A murder in Harlem

Here’s something I’ve been investigating and slowly pulling together for a couple months. I’ve written up the start of a possible freelance article. It’s an intro, so it hasn’t filled in a bunch of questions and plot points. However, hopefully those will come in time. Anyway, without further ado, here’s the text:

On Sunday, April 26, 1925, New York City’s Lincoln Giants opened their Eastern Colored League season by sweeping Atlantic City’s Bacharach Giants in a doubleheader, 6-1 and 4-3, as about 7,000 fans watched at New York’s catholic Protectory Oval.

In the first game, Lincoln Giants pitcher Dave Brown out-dueled the Bacharachs’ “Rats” Henderson on the mound in Game 1. While the Atlantic City crew outhit the Big Apple bunch, 7-6, the hits Brown did give up were scattered, while the Lincolns were able to efficiently bunch their blows off Henderson.

Taking the field for the Lincoln Giants in both games was also Oliver Marcell, one of the best third basemen in blackball. But on this day, the Louisiana native couldn’t manage any hits and only scored one run.

The Lincolns roster at the time also included pitcher Frank “Rawhide” Wickware, who, at his prime, was the equal of any hurler in the game, black or white.

About a day and a half later, in the wee hours of April 28, local longshoreman Benjamin Adair — a 29-year-old Harlem resident who had migrated to New York from rural Laurens County, South Carolina, and was living at 61 West 135th Street — was shot once in the chest just a few doors down from his home as he was walking with friends.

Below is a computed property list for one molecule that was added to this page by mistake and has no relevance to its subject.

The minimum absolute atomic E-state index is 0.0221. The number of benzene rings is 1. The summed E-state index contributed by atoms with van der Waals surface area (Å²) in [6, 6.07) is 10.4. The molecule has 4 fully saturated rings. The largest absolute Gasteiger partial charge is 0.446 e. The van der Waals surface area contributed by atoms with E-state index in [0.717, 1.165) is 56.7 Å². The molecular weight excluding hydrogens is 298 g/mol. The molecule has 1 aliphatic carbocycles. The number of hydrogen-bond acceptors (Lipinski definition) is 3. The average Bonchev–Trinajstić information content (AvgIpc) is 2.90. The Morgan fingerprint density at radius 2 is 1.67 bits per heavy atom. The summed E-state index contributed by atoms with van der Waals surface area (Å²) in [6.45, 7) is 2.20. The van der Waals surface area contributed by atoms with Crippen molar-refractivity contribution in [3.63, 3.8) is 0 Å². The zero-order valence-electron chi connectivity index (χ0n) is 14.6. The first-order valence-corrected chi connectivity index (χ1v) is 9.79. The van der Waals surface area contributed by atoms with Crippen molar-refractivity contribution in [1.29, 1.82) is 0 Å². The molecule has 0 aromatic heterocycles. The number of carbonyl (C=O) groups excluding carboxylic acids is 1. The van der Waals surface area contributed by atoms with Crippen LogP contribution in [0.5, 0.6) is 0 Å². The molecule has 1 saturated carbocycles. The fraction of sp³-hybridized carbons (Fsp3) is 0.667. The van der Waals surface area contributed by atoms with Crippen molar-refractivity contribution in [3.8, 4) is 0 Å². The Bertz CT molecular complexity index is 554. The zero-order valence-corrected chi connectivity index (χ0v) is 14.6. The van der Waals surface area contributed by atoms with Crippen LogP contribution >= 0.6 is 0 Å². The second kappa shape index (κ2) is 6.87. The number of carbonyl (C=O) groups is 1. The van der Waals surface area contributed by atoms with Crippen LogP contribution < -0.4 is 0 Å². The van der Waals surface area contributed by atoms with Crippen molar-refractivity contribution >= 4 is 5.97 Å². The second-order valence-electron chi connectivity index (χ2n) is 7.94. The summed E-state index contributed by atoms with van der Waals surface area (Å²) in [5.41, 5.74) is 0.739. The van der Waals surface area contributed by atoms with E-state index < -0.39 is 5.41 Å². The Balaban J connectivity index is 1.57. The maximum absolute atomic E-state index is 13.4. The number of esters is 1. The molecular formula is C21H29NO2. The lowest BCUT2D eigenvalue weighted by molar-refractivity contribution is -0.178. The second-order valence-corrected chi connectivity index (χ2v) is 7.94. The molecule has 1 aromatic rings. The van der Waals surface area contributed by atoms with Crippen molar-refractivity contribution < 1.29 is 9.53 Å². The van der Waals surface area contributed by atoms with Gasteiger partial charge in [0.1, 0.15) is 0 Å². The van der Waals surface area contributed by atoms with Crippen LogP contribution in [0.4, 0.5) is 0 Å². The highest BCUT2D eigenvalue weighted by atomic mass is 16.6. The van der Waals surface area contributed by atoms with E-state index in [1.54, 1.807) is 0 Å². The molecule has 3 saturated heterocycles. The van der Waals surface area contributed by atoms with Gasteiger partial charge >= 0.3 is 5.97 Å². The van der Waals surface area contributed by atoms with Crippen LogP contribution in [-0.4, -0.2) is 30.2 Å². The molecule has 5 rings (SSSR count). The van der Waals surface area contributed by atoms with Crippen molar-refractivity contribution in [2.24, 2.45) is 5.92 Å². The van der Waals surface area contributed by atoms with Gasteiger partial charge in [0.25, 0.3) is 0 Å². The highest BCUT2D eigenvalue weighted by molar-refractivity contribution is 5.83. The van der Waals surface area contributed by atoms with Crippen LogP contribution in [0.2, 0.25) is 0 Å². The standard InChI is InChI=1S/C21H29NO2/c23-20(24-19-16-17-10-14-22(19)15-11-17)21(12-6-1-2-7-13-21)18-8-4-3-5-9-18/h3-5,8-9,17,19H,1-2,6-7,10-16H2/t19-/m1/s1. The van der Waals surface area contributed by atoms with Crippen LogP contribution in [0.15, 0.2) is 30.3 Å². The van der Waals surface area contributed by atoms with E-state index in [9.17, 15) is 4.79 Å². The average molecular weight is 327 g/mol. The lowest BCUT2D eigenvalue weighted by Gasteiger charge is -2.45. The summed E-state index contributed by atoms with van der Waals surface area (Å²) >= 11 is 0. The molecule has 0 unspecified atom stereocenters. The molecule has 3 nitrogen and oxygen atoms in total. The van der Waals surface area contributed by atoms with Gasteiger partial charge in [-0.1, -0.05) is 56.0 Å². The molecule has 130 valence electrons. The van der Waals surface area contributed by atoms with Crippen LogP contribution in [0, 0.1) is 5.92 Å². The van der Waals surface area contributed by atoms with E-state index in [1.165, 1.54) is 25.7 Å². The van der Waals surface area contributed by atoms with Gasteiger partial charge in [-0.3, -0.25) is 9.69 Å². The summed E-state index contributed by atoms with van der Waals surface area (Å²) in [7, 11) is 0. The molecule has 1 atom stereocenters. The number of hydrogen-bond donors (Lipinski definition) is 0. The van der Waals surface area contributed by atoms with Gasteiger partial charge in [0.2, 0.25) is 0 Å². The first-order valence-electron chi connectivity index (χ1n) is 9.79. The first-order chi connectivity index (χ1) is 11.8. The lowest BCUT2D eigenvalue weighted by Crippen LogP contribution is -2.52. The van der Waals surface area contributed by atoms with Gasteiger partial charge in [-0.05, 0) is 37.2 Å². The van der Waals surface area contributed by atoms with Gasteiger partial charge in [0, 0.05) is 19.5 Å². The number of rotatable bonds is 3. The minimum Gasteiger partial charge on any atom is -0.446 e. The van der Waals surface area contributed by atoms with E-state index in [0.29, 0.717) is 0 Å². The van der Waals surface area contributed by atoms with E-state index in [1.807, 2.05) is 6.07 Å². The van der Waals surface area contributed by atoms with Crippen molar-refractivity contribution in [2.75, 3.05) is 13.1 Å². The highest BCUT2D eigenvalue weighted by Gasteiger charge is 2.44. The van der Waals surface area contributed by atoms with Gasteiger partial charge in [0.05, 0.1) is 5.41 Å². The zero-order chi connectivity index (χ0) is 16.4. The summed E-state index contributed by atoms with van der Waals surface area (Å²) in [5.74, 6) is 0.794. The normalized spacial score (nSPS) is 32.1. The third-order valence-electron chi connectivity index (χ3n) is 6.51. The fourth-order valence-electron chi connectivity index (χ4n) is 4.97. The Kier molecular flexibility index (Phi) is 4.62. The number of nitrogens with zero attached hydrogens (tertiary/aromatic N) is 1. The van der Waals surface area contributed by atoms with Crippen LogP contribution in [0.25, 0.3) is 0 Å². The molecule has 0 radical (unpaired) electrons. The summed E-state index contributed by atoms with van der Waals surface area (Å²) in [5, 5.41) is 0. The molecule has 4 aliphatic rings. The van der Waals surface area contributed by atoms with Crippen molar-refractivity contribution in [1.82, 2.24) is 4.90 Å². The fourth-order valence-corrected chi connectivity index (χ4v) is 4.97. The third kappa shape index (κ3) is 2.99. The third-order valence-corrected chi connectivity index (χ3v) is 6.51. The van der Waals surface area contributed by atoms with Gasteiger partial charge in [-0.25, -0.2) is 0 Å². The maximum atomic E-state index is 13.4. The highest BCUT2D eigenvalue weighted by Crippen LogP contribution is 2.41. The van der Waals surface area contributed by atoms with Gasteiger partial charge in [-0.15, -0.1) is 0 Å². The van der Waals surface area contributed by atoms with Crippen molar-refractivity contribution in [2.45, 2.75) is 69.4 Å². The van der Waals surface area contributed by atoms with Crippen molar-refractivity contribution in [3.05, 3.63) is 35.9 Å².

The bullet was powerful enough to pierce Adair’s sternum, heart and esophagus. According to early media reports, a total of four shots were fired. Immediately after the blasts rang out and Adair crumpled to the ground, a quartet of mysterious, unknown assailants hopped in a taxi and fled the scene.

NYPD patrolman William XXXXXXXXX, a beat cop, rushed to the scene, and police manhunt was quickly launched in search of the alleged murderers. However, any sort of reason was completely unclear in the immediate wake of the crime. “[Adair’s] three companions said they saw no one,” stated the May 2 Philadelphia Tribune in an April 30 report, “and police could not find the revolver or discover any motive for the killing.”